They’ve recently installed several new wells in the area to reduce the amount of time people have to walk to get to clean(er) water. We have water on the school compound and there are people the school hires to bring it to our house. There are four different buildings of classrooms made of brick or cement There aren’t hallways, so think of a kind of strip mall set-up where each building has three or four classrooms, but each has a door leading directly outside. In each classroom, there are about 25 wooden desks that are about three feet long and have benches attached. Two or three students share each desk. Students stay in the same classroom while teachers rotate around throughout the day.
My school is interesting in that it’s a mixed day and boarding school. About half the students come from more affluent families in larger towns like Kibuye, Gitarama, and Kigali, while the other half live in Rugabano and go home at the end of every school day. It’s like having a school where half the kids come from New York and the other half come from Tipton, Iowa. It makes for an interesting and challenging mix of levels and cultures in one classroom.
Kibuye, my regional town about an hour away where we have a bank and a post office
Fascinating, this sounds unlike any school I’ve heard of! What’s a typical school day like for you?
Because teachers rotate, my schedule changes every day. School starts at 7:15, though generally teachers don’t begin teaching until 7:25ish. I teach anywhere from four to six hours depending on the day. I have four classes, each with about 50 students. We have two fifteen-minute breaks/day, and then the school day ends at 2:25pm. At 2:30, I go back up to my house to eat lunch with my roommates. If I have a club meeting that day, I go back down to a classroom at 4:30 for the meeting. The rest of my time, I’ll go to the village to buy food/soap/toilet paper and say hi to people, read, watch movies, hang out with friends or my roommates, and plan lessons.
What are differences in education when comparing the Rwandan system with the American?
There are a lot of differences, but part of the reason the Rwandan government invited Peace Corps to bring teachers was they want to 1) change the language of instruction from French to English and 2) incorporate a more American style of teaching in their education system. Rwanda was colonized by the German and French, and their education system reflected the French system. It’s based heavily on rote learning and memorization. In 2008, the Rwandan government decreed that the language of instruction would change to English virtually overnight. In the past five years, they’ve brought in volunteers from many different organizations to teach English to both students and teachers, but also to teach new methodology and pedagogy including more learner-centered approaches and activities. At the school level, however, most teachers use Kinyarwanda as the language of instruction and continue to teach the way they learned – rote learning and memorization with little critical thinking or problem solving. It’s difficult because while all the notes and exams are in English, most students – or teachers for that matter—don’t have a basic understanding of the language. Instead of being able to think about a problem and explain it in their own words, they memorize the definition in English given to them by the teacher and write it down word for word.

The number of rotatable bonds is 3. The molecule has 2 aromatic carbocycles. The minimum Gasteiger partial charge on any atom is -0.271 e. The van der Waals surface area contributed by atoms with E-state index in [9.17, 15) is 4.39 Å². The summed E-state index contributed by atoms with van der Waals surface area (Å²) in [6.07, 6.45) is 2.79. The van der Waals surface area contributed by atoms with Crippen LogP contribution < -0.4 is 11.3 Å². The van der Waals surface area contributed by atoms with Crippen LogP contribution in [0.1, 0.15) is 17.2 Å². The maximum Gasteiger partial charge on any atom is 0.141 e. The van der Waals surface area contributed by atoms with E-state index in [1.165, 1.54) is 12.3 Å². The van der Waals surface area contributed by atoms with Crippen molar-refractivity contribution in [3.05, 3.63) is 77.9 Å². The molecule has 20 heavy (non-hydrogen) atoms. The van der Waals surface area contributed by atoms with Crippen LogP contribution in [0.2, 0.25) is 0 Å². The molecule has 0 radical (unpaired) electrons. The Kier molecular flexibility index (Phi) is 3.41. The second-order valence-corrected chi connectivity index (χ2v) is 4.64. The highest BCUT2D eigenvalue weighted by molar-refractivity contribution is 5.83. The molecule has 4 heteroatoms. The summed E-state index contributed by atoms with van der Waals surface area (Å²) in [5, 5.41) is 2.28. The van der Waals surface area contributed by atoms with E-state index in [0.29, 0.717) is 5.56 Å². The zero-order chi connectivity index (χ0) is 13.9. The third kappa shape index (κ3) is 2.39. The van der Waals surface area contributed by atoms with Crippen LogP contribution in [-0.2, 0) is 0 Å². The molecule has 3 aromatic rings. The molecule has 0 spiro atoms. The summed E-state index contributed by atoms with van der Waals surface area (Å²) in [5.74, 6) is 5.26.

Probably the biggest difference, though, are resources – or a lack thereof. My school is lucky in that we have a computer lab and library, two things many schools still don’t have. Our library has almost exclusively text books, though. We have some novels and children’s books, but they’re in a heap in the corner. We have enough text books that students in one class could each have their own book, but most teachers only use the books to lesson plan, not in their actual classes. We have 30 computers in our computer lab, but only 15 of them work. When we do turn on the generator for class (probably once or twice a term), students have to share the computer with one or two other students, and they usually don’t get far before the generator cuts out and they have to reboot. In the classroom, we have a chalkboard, chalk, and an eraser (usually a piece of an old mattress). Volunteers get creative and make teaching aids using markers and rice sacks. When comparing to an American school, we don’t have the resources to be able to print worksheets, and there are no projectors, no labs for science experiments. So much of our learning in the States is hands-on, but most schools here simply don’t have the resources.